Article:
A case that's under consideration by the Supreme Court could lay the groundwork for seismic-level shifts in the way money intersects with politics.
Under question is whether the aggregate cap on the amount an individual can donate to candidates, parties, and PACs is constitutional. Alabama businessman Shaun McCutcheon and the Republican National Committee brought the suit, in McCutcheon v. Federal Election Commission, which was argued before the Court Oct. 8. McCutcheon's position is that the cap violates his First Amendment rights.
The case does not challenge the $2,600 limit on an individual contribution to a federal candidate. Rather, what is at play is the total that an individual can contribute to federal candidates, parties, and committees. The current cap of $123,200 includes a $48,600 limit on contributions to all candidates and $74,600 to PACs and parties. The aggregate cap is indexed for inflation in odd-number years.
One way to see how many donors could take advantage of higher or no aggregate caps is by examining how many gave the maximum amount in the 2012 cycle. The Center for Responsive Politics found that 653 individuals donated the maximum amount to the Democratic Party, while 1,062 gave the maximum amount to the GOP. And 591 donors gave the maximum amount to federal candidates.
Despite the fact that pro-Romney-leaning super PACs outspent pro-Obama ones in 2012, Democrats still won the election. "Anytime you make it easier for more big money to come in, we're going to be at a disadvantage," a national Democratic consultant said. "Does that mean the end of the world for us? No."
Trevor Potter, president of the Campaign Legal Center, has said "the real threat" is the impact the Court's decision could have on joint fundraising committees, or JFCs. In 2012, 536 donors gave the maximum amount to the Obama Victory Fund, while 721 gave the maximum amount to the Romney Victory Fund.
"Without those limits, each political party could solicit contributions to JFCs of over $1 million per cycle to federal and state party committees alone, and $3.5 million if party candidates for the House and Senate are included in the joint fundraising effort," Potter said at a National Press Club event in October.
Few places allow unlimited contributions. Four states permit this in their races: Missouri, Oregon, Utah, and Virginia. Meanwhile, 39 states limit contributions to candidates from individuals, political parties, PACs, corporations, and unions.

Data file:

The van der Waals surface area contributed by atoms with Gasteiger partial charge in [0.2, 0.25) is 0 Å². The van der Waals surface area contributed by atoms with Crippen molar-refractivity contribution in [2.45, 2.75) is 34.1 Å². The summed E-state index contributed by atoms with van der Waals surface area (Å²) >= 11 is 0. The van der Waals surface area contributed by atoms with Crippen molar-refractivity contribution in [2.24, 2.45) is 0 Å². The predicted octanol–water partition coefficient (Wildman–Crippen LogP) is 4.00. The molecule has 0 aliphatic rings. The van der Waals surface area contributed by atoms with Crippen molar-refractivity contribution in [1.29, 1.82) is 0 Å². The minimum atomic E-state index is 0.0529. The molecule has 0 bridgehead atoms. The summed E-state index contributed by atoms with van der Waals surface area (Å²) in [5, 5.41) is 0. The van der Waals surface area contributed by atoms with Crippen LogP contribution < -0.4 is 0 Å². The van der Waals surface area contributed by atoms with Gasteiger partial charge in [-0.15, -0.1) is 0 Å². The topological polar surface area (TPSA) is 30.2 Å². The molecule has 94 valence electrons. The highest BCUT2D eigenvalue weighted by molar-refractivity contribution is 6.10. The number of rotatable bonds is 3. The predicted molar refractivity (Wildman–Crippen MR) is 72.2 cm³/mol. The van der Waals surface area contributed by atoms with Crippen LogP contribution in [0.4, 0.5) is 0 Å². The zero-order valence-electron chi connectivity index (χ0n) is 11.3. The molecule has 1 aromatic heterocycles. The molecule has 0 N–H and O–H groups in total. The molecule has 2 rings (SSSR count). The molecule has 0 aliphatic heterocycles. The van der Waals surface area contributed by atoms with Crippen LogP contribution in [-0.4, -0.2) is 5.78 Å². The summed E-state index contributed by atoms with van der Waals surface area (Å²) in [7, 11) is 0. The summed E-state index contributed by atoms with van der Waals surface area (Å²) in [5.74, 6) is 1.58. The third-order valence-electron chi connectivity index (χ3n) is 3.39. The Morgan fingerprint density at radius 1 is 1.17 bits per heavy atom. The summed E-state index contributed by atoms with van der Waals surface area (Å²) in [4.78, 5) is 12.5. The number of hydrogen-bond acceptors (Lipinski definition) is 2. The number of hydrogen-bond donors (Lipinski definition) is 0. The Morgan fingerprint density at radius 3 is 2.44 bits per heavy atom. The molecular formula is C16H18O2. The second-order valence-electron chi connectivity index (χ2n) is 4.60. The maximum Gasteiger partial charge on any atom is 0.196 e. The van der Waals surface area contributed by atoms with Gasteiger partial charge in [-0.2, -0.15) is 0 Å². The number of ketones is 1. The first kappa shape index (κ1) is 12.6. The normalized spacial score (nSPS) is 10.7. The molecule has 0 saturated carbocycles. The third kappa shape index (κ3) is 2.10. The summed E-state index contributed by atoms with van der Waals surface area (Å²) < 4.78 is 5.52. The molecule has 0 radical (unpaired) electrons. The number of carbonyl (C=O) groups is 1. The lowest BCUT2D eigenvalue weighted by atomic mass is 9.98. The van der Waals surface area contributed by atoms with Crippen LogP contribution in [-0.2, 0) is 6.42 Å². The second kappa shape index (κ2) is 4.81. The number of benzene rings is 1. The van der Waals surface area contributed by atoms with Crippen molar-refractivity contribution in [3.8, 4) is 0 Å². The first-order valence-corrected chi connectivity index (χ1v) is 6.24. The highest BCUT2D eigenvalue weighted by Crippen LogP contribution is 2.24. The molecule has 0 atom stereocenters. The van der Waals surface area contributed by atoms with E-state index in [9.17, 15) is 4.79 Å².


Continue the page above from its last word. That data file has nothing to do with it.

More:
While Citizens United opened the door to unlimited money in politics, it forced the funds to be funneled through outside, independent groups. It's against the law for those groups to coordinate officially with campaigns. But as it stands now, unlimited money is already in the game in politics. If donations went directly to parties and candidates, those candidates would have more control over how this money is spent within a larger campaign strategy.
"The dirty little secret about all this is, money always finds a way to sneak through the cracks," the Democratic consultant said.
As for the benefit that donors would get from giving directly to candidates or campaigns, some are skeptical that big donors will back off donating to outside groups so long as individual contributions are still limited.
"Right now, I don't see the people giving these massive checks ... doing it for lumps of meat of legislation," said a GOP consultant. "It's because you want to be a big dog."
Paul Sherman, a senior attorney with the Institute for Justice, a libertarian firm, predicted the Court will strike down aggregate limits, but added that the decision's impact will depend on how exactly the justices do that. He expects that if the aggregate cap gets lifted or abolished, it would lay the groundwork for a challenge on individual federal contributions. "And that would be a big change."
"One possible side effect of ruling in favor of the plaintiffs is that it could shift money back toward political parties and political candidates, and that in turn could improve the tone of the political debate," Sherman noted.
"Party committees will like this more, particularly on the Republican side," said the Democratic consultant. "It actually makes outside groups like [American] Crossroads a tiny bit less relevant."
But some in the fundraising world point out that, at least on the congressional level, playing big in the primaries is where it counts — and it's unclear how large of an effect the Supreme Court case would have for those situations, where official party committees don't play as major a role.
In the end, lifting the aggregate cap may just make it easier for party committees to raise cash they would have gotten anyway. Republican National Committee Chairman Reince Priebus "may have to do an eighth as many chicken dinners," the GOP consultant said.